Despite ongoing efforts by governments at all levels to contain the menace of cultism and the proliferating non-state armed groups, the scourge of cultism and militancy will continue to fester in Nigeria as the deeply troubled country approaches another election cycle in 2023.
Since the inception of the persisting civil rule (not yet democracy) in 1999, the quest for political power across the major parties has been generally nasty. Neither President Muhammadu Buhari’s All Progressives Congress (APC) that rose to power on the crest of ‘’Change’’ in 2015 nor the Peoples Democratic Party (PDP) that dominated the affairs of the country till that year, has any form of internal democracy.
This worrisome deficit of democracy in the parties can boldly help to explain why both the Executive and the Legislative arms of government are unable to offer the political sovereigns what they don’t have. Disputes after elections in the country have the same telltale signature of what happens after party congresses, conventions, and primaries for the recruitment of electoral candidates. That again, is why power seekers and their sponsoring godfathers generously patronise violence entrepreneurs all over the country. Politicians have been stealthily exploiting Boko Haram, bandits, herders, cultists, and all manners of militia groups to their advantage.
In the Niger Delta area, the country’s main oil and gas region, studies have already shown that cultism and militancy will continue to fester so long the current form of cracydemo or demonstration of craze as the legendary Fela Anikulapo-Kuti will have it, persists in the country. A local researcher says cultism in the oil region is “like a vine that is growing: it will never stop.”
Stakeholder Democracy Network (SDN) says, personal links to local cult groups are also a political asset to some political elite and power seeker. SDN is however working with communities and engaging with governments, companies and other stakeholders to ensure the promotion and protection of human rights, including the right to a healthy environment in the Niger Delta.
Across the region, secret societies such as the Supreme Vikings Confraternity, Neo Black Movement of Africa, and the Icelanders, among others, are linked to powerful politicians, ex-militants, and criminal gangs.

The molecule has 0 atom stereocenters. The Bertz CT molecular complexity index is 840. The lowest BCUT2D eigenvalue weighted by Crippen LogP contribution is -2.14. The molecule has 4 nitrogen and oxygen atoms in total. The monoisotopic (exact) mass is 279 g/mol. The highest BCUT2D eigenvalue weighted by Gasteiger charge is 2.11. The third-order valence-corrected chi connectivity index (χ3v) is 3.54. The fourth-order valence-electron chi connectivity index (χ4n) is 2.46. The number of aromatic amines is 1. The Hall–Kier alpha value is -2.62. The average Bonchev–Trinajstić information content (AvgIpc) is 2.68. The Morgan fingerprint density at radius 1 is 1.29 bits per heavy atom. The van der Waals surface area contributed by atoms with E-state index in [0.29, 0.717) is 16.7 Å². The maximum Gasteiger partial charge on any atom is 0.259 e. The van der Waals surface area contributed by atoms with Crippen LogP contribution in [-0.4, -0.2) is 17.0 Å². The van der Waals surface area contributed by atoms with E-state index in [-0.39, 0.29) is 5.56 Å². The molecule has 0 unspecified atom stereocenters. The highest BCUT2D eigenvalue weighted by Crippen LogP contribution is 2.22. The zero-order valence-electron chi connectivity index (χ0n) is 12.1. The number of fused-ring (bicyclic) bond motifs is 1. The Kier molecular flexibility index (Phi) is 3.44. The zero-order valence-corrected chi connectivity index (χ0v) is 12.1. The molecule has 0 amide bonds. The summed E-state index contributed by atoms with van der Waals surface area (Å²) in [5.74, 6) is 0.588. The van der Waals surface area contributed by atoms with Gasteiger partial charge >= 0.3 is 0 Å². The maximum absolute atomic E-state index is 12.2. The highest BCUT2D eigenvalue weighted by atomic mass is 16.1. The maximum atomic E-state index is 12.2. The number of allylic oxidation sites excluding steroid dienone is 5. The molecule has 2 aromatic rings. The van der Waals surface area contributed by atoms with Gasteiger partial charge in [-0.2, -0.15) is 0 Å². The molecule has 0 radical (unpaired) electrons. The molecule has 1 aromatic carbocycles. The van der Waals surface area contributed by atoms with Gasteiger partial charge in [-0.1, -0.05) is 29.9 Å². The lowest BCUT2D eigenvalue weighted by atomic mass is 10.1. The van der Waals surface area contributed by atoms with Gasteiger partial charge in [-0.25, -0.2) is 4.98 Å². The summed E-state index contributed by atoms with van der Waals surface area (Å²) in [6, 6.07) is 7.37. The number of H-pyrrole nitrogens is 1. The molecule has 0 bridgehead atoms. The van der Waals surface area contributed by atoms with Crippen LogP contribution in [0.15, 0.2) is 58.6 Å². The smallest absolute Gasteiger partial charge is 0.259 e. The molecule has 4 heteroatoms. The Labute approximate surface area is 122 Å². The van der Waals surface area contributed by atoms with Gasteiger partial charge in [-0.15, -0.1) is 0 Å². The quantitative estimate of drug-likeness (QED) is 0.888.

According to SDN, belonging to a cult or confraternity is often a prerequisite for obtaining a government appointment or ascending the political ladder.
Aspiring politicians “must tick the box”, the local researcher who did not want his name in print says.
As previous elections in the Niger Delta have demonstrated, politicians have long relied on ex-militants and other armed youth to act as violence entrepreneurs (thugs) to secure election outcomes.
“Politicians need groups of criminals and assassins around them to provide intelligence and do their dirty work”, says SDN’s political researcher. Having played this role for others, ex-militants are well positioned to flex such grassroots political muscle on their own behalf.
‘’The established political class and traditional leaders in the Niger Delta are seen by the public as divisive figureswho are, self-serving, compromised by the region’s oil politics, detached from the lived realities of constituents, and declining in popular legitimacy.
‘’Political appointments offer ex-militants an opportunity to reinvent themselves as legitimate leaders and decision-makers, who are champions of hometown interests, and thus enjoy a genuine level of localised constituent support.
‘’For an incumbent politician, low-level political appointments are an easy way to reward loyalty, buy-off a dissenter or potential rival to their agenda, and build constituent support for a second tenure.
‘’Common appointments such as special assistants, local council chairmen and councilors, or members of ad-hoc security task forces havefew responsibilities, so are attractive to appointees who can continue with other occupations alongside the role’’, says SDN..